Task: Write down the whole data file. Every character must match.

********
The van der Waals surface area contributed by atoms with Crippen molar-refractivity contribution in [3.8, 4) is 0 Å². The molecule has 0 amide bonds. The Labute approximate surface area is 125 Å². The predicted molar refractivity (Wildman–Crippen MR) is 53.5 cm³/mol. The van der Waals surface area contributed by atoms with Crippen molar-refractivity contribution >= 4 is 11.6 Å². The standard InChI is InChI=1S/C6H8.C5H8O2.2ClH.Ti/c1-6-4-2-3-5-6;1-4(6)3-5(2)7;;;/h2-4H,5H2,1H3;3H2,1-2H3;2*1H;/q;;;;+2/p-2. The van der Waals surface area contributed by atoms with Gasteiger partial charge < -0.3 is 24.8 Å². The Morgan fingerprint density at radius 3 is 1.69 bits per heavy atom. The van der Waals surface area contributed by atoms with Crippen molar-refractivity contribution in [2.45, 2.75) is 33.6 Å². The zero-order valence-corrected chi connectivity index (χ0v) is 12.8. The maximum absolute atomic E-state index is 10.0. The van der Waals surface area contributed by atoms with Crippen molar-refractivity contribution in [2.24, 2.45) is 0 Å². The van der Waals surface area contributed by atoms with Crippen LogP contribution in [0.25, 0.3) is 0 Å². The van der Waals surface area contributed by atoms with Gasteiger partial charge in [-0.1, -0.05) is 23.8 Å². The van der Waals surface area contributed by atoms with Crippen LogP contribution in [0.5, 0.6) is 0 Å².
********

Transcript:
The van der Waals surface area contributed by atoms with Crippen molar-refractivity contribution in [3.8, 4) is 0 Å². The molecule has 0 amide bonds. The Labute approximate surface area is 125 Å². The predicted molar refractivity (Wildman–Crippen MR) is 53.5 cm³/mol. The van der Waals surface area contributed by atoms with Crippen molar-refractivity contribution >= 4 is 11.6 Å². The standard InChI is InChI=1S/C6H8.C5H8O2.2ClH.Ti/c1-6-4-2-3-5-6;1-4(6)3-5(2)7;;;/h2-4H,5H2,1H3;3H2,1-2H3;2*1H;/q;;;;+2/p-2. The van der Waals surface area contributed by atoms with Gasteiger partial charge < -0.3 is 24.8 Å². The Morgan fingerprint density at radius 3 is 1.69 bits per heavy atom. The van der Waals surface area contributed by atoms with Crippen molar-refractivity contribution in [2.45, 2.75) is 33.6 Å². The zero-order valence-corrected chi connectivity index (χ0v) is 12.8. The maximum absolute atomic E-state index is 10.0. The van der Waals surface area contributed by atoms with Crippen molar-refractivity contribution in [2.24, 2.45) is 0 Å². The van der Waals surface area contributed by atoms with Crippen LogP contribution in [0.25, 0.3) is 0 Å². The van der Waals surface area contributed by atoms with Gasteiger partial charge in [-0.1, -0.05) is 23.8 Å². The van der Waals surface area contributed by atoms with Crippen LogP contribution in [0.5, 0.6) is 0 Å².